As you may expect from mercenaries, they cost a bit of cash. I don’t mean real moneys. Well, I do a little. As you start you’re given a bit of cash to get you going again but that very quickly runs out, usually due to the extortionate prices of med-kits (Small ones cost $2400 each!). Guns, hiring other mercenaries on fourteen day contracts, upgrades for your camp. Everything costs, generally not as much comparative to the med-kits. Of course there are also rare weapons and armour to be gained by completing certain prestige missions.
Prestige is gained through completing the side tasks in the normal missions, The medals being worth three, two or one prestige respectively. Later missions will also offer rare gear, as well as a secret boss or two that can drop some of the best in the game, limiting your need to spend more. You gain money by simply doing contracts and selling any of the items you’ve gained along the way, provided you don’t use them. Unless you replay older missions, the chances are you’re going to struggle for cash as things can get more difficult quite fast. The issue then is that to do a mission you need to use fuel.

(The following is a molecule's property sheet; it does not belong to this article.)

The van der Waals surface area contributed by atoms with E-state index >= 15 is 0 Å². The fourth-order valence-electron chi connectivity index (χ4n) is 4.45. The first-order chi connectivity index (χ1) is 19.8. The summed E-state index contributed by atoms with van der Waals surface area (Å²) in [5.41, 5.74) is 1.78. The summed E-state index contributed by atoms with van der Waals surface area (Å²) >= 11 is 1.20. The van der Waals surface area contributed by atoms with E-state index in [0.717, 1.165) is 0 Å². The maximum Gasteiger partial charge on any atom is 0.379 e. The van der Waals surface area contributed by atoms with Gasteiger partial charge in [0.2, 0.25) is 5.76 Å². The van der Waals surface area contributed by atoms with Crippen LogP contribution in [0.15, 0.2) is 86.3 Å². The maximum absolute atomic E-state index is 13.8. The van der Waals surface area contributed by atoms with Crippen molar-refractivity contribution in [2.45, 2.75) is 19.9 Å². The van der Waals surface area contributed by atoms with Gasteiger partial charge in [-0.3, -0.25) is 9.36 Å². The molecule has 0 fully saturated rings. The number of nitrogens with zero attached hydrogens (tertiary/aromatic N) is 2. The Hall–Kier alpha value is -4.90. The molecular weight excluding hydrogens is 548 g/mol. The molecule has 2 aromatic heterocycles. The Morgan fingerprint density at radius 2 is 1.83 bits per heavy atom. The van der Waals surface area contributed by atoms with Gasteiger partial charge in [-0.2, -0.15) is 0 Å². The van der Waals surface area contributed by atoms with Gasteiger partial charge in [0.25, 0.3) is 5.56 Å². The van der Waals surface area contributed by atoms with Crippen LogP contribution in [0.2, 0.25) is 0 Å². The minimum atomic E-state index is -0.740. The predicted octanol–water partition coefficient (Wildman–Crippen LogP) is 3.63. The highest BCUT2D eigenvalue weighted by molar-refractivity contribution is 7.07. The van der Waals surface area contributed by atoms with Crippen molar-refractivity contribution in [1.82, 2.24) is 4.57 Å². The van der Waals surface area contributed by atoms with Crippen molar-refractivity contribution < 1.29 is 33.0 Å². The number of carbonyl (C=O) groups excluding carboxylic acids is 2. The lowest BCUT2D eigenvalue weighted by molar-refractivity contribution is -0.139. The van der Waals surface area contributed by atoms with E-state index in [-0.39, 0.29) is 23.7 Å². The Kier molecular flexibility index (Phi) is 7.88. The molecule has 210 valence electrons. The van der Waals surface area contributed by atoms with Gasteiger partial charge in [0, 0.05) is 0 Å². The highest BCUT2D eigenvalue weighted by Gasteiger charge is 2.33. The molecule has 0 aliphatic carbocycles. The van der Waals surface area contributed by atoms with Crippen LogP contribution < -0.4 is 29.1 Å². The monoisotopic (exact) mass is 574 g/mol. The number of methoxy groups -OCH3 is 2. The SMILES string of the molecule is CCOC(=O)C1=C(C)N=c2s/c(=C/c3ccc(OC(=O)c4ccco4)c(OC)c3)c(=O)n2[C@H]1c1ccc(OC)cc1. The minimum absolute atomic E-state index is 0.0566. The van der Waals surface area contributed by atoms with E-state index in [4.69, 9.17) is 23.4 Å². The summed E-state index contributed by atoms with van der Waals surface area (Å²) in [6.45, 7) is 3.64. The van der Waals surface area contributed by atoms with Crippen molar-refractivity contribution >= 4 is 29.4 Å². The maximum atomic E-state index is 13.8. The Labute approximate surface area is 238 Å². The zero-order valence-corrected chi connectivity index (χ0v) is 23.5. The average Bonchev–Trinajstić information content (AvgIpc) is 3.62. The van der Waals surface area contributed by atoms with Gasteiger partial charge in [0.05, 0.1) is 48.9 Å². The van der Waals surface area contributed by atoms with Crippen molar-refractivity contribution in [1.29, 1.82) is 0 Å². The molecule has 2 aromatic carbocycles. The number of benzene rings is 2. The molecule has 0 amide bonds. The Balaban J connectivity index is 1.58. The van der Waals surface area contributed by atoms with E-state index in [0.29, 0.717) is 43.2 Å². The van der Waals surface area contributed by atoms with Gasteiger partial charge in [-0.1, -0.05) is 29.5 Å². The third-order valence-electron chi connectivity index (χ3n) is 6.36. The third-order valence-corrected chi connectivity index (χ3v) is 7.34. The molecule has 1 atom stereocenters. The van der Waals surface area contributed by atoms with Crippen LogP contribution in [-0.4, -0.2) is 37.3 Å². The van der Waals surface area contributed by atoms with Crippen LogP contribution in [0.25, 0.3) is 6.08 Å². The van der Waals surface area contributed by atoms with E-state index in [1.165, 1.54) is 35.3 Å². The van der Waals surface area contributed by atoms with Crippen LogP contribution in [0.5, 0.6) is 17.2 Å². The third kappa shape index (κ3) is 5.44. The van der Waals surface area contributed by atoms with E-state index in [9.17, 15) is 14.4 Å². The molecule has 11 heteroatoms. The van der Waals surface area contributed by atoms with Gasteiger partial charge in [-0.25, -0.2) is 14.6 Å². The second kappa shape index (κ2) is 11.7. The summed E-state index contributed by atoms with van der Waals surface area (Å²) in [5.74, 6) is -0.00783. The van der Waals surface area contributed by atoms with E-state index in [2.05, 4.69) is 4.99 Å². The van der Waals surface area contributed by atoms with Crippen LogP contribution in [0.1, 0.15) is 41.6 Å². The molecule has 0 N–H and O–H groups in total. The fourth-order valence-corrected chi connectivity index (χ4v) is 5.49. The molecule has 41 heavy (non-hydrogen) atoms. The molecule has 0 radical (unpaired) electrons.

Fuel is capped, though you can raise the cap through upgrading your storage depot in the main camp, and it recharges at a rate of one fuel every five minutes. Your option then is to use the in-game currency to buy more fuel, or wait until you have enough, which in the later missions can be a while as the requirements get upped the further along you go. This is where the micro-transactions come in. Simply, you can buy in-game cash. I can’t begrudge Cliffhanger this because they have a license for an online product, not a retail one. This also isn’t one of the F2P games that outright screw you to get you to fork over cash. While the base prices are a little steep, £3.30 for $50,000, with patience and ability you don’t actually need to spend any money on the game to complete it.